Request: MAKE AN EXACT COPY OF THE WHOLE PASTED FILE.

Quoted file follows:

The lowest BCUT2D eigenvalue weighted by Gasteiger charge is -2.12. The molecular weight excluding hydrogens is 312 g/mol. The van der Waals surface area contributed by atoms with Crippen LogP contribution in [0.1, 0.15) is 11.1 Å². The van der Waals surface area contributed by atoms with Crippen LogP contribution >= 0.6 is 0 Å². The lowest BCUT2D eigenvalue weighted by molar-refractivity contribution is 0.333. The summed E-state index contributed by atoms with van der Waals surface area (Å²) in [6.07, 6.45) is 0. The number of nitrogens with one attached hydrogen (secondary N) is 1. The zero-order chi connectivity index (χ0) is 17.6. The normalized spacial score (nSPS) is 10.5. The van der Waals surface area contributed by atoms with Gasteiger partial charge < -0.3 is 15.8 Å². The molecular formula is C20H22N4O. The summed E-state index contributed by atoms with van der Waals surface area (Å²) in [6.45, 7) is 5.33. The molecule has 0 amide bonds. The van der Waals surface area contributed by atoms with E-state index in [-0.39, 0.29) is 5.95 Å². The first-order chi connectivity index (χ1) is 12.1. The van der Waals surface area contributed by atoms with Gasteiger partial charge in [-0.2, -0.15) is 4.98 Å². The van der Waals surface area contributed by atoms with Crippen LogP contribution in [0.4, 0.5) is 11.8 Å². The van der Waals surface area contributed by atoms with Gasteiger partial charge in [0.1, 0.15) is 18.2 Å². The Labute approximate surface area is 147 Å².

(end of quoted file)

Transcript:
The lowest BCUT2D eigenvalue weighted by Gasteiger charge is -2.12. The molecular weight excluding hydrogens is 312 g/mol. The van der Waals surface area contributed by atoms with Crippen LogP contribution in [0.1, 0.15) is 11.1 Å². The van der Waals surface area contributed by atoms with Crippen LogP contribution >= 0.6 is 0 Å². The lowest BCUT2D eigenvalue weighted by molar-refractivity contribution is 0.333. The summed E-state index contributed by atoms with van der Waals surface area (Å²) in [6.07, 6.45) is 0. The number of nitrogens with one attached hydrogen (secondary N) is 1. The zero-order chi connectivity index (χ0) is 17.6. The normalized spacial score (nSPS) is 10.5. The van der Waals surface area contributed by atoms with Gasteiger partial charge < -0.3 is 15.8 Å². The molecular formula is C20H22N4O. The summed E-state index contributed by atoms with van der Waals surface area (Å²) in [6.45, 7) is 5.33. The molecule has 0 amide bonds. The van der Waals surface area contributed by atoms with E-state index in [-0.39, 0.29) is 5.95 Å². The first-order chi connectivity index (χ1) is 12.1. The van der Waals surface area contributed by atoms with Gasteiger partial charge in [-0.2, -0.15) is 4.98 Å². The van der Waals surface area contributed by atoms with Crippen LogP contribution in [0.4, 0.5) is 11.8 Å². The van der Waals surface area contributed by atoms with Gasteiger partial charge in [0.1, 0.15) is 18.2 Å². The Labute approximate surface area is 147 Å².